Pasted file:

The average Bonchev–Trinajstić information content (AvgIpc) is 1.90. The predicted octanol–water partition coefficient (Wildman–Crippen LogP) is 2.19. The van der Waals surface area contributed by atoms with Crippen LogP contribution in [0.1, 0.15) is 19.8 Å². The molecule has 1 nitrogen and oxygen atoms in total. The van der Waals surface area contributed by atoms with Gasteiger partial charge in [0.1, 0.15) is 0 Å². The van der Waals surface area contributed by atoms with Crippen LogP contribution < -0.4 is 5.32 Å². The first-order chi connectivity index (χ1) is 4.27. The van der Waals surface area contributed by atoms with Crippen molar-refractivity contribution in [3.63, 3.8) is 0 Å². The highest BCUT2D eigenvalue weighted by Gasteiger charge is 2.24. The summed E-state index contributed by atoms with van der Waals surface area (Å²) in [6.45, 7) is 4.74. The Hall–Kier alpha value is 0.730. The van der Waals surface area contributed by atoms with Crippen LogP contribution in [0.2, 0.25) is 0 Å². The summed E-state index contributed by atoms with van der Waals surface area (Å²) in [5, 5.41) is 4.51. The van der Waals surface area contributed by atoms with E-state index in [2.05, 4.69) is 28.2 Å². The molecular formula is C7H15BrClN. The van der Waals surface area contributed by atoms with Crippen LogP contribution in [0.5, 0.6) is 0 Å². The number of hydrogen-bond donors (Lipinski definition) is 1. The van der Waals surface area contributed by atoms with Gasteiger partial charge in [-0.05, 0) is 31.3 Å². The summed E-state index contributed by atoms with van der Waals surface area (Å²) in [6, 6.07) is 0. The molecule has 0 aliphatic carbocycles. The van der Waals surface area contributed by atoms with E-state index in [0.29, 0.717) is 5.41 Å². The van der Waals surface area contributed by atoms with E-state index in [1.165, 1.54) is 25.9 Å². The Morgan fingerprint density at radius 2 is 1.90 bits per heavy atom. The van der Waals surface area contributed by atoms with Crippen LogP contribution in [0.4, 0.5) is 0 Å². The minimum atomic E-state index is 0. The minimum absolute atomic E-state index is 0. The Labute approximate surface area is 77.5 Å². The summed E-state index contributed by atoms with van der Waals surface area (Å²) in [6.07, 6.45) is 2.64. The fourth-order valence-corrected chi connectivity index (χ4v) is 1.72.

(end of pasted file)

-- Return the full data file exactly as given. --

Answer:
The average Bonchev–Trinajstić information content (AvgIpc) is 1.90. The predicted octanol–water partition coefficient (Wildman–Crippen LogP) is 2.19. The van der Waals surface area contributed by atoms with Crippen LogP contribution in [0.1, 0.15) is 19.8 Å². The molecule has 1 nitrogen and oxygen atoms in total. The van der Waals surface area contributed by atoms with Gasteiger partial charge in [0.1, 0.15) is 0 Å². The van der Waals surface area contributed by atoms with Crippen LogP contribution < -0.4 is 5.32 Å². The first-order chi connectivity index (χ1) is 4.27. The van der Waals surface area contributed by atoms with Crippen molar-refractivity contribution in [3.63, 3.8) is 0 Å². The highest BCUT2D eigenvalue weighted by Gasteiger charge is 2.24. The summed E-state index contributed by atoms with van der Waals surface area (Å²) in [6.45, 7) is 4.74. The Hall–Kier alpha value is 0.730. The van der Waals surface area contributed by atoms with Crippen LogP contribution in [0.2, 0.25) is 0 Å². The summed E-state index contributed by atoms with van der Waals surface area (Å²) in [5, 5.41) is 4.51. The van der Waals surface area contributed by atoms with E-state index in [2.05, 4.69) is 28.2 Å². The molecular formula is C7H15BrClN. The van der Waals surface area contributed by atoms with Crippen LogP contribution in [0.5, 0.6) is 0 Å². The number of hydrogen-bond donors (Lipinski definition) is 1. The van der Waals surface area contributed by atoms with Gasteiger partial charge in [-0.05, 0) is 31.3 Å². The summed E-state index contributed by atoms with van der Waals surface area (Å²) in [6, 6.07) is 0. The molecule has 0 aliphatic carbocycles. The van der Waals surface area contributed by atoms with E-state index in [0.29, 0.717) is 5.41 Å². The van der Waals surface area contributed by atoms with E-state index in [1.165, 1.54) is 25.9 Å². The Morgan fingerprint density at radius 2 is 1.90 bits per heavy atom. The van der Waals surface area contributed by atoms with Crippen LogP contribution in [0.4, 0.5) is 0 Å². The minimum atomic E-state index is 0. The minimum absolute atomic E-state index is 0. The Labute approximate surface area is 77.5 Å². The summed E-state index contributed by atoms with van der Waals surface area (Å²) in [6.07, 6.45) is 2.64. The fourth-order valence-corrected chi connectivity index (χ4v) is 1.72.